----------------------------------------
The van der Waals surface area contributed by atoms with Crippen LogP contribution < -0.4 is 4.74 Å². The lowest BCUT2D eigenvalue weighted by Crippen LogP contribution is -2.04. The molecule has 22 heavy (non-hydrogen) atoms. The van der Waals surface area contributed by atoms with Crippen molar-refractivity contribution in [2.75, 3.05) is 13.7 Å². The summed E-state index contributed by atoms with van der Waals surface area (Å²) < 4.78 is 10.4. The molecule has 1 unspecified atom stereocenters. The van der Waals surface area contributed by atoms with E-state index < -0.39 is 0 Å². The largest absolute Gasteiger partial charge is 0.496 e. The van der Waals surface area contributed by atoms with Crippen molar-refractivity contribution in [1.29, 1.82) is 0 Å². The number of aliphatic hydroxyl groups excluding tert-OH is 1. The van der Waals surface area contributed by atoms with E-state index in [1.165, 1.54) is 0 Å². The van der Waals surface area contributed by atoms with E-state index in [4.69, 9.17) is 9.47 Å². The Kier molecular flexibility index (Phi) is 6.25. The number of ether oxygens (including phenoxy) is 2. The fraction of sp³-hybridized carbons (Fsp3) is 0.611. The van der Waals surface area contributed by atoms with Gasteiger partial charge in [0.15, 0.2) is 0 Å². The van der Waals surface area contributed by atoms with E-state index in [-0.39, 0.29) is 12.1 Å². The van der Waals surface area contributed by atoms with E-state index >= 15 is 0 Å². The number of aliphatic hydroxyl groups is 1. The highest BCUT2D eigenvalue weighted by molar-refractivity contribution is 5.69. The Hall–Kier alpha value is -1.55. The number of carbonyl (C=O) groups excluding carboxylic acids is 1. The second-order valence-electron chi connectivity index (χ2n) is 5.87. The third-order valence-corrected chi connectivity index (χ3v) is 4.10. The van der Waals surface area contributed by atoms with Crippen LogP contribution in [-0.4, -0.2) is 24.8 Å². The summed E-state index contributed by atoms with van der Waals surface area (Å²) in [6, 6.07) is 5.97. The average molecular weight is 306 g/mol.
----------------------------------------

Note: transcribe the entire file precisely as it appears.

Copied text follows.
The van der Waals surface area contributed by atoms with Crippen LogP contribution < -0.4 is 4.74 Å². The lowest BCUT2D eigenvalue weighted by Crippen LogP contribution is -2.04. The molecule has 22 heavy (non-hydrogen) atoms. The van der Waals surface area contributed by atoms with Crippen molar-refractivity contribution in [2.75, 3.05) is 13.7 Å². The summed E-state index contributed by atoms with van der Waals surface area (Å²) < 4.78 is 10.4. The molecule has 1 unspecified atom stereocenters. The van der Waals surface area contributed by atoms with E-state index < -0.39 is 0 Å². The largest absolute Gasteiger partial charge is 0.496 e. The van der Waals surface area contributed by atoms with Crippen molar-refractivity contribution in [1.29, 1.82) is 0 Å². The number of aliphatic hydroxyl groups excluding tert-OH is 1. The van der Waals surface area contributed by atoms with E-state index in [1.165, 1.54) is 0 Å². The van der Waals surface area contributed by atoms with E-state index in [4.69, 9.17) is 9.47 Å². The Kier molecular flexibility index (Phi) is 6.25. The number of ether oxygens (including phenoxy) is 2. The fraction of sp³-hybridized carbons (Fsp3) is 0.611. The van der Waals surface area contributed by atoms with Gasteiger partial charge in [0.15, 0.2) is 0 Å². The van der Waals surface area contributed by atoms with E-state index in [-0.39, 0.29) is 12.1 Å². The van der Waals surface area contributed by atoms with E-state index >= 15 is 0 Å². The number of aliphatic hydroxyl groups is 1. The highest BCUT2D eigenvalue weighted by molar-refractivity contribution is 5.69. The Hall–Kier alpha value is -1.55. The number of carbonyl (C=O) groups excluding carboxylic acids is 1. The second-order valence-electron chi connectivity index (χ2n) is 5.87. The third-order valence-corrected chi connectivity index (χ3v) is 4.10. The van der Waals surface area contributed by atoms with Crippen LogP contribution in [-0.4, -0.2) is 24.8 Å². The summed E-state index contributed by atoms with van der Waals surface area (Å²) in [6, 6.07) is 5.97. The average molecular weight is 306 g/mol.